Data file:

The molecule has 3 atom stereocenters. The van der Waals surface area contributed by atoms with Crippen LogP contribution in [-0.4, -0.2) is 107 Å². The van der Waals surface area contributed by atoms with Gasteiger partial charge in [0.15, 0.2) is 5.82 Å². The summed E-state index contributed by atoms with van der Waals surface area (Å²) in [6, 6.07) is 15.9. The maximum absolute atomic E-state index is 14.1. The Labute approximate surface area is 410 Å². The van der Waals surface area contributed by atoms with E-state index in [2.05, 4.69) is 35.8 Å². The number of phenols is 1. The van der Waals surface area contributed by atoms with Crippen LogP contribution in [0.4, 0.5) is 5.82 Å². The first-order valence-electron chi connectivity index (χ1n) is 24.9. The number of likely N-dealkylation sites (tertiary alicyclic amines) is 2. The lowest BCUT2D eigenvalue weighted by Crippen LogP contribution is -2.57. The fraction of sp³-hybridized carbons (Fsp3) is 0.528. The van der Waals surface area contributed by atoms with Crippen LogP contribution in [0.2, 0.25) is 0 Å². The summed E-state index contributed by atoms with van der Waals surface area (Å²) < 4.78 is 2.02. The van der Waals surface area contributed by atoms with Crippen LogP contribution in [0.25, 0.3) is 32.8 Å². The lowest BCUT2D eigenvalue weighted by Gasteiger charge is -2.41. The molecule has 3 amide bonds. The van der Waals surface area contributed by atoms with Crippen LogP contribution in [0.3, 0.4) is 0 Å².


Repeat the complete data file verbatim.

The molecule has 3 atom stereocenters. The van der Waals surface area contributed by atoms with Crippen LogP contribution in [-0.4, -0.2) is 107 Å². The van der Waals surface area contributed by atoms with Gasteiger partial charge in [0.15, 0.2) is 5.82 Å². The summed E-state index contributed by atoms with van der Waals surface area (Å²) in [6, 6.07) is 15.9. The maximum absolute atomic E-state index is 14.1. The Labute approximate surface area is 410 Å². The van der Waals surface area contributed by atoms with E-state index in [2.05, 4.69) is 35.8 Å². The number of phenols is 1. The van der Waals surface area contributed by atoms with Crippen LogP contribution in [0.4, 0.5) is 5.82 Å². The first-order valence-electron chi connectivity index (χ1n) is 24.9. The number of likely N-dealkylation sites (tertiary alicyclic amines) is 2. The lowest BCUT2D eigenvalue weighted by Crippen LogP contribution is -2.57. The fraction of sp³-hybridized carbons (Fsp3) is 0.528. The van der Waals surface area contributed by atoms with Crippen LogP contribution in [0.2, 0.25) is 0 Å². The summed E-state index contributed by atoms with van der Waals surface area (Å²) < 4.78 is 2.02. The van der Waals surface area contributed by atoms with Crippen LogP contribution in [0.25, 0.3) is 32.8 Å². The lowest BCUT2D eigenvalue weighted by Gasteiger charge is -2.41. The molecule has 3 amide bonds. The van der Waals surface area contributed by atoms with Crippen LogP contribution in [0.3, 0.4) is 0 Å².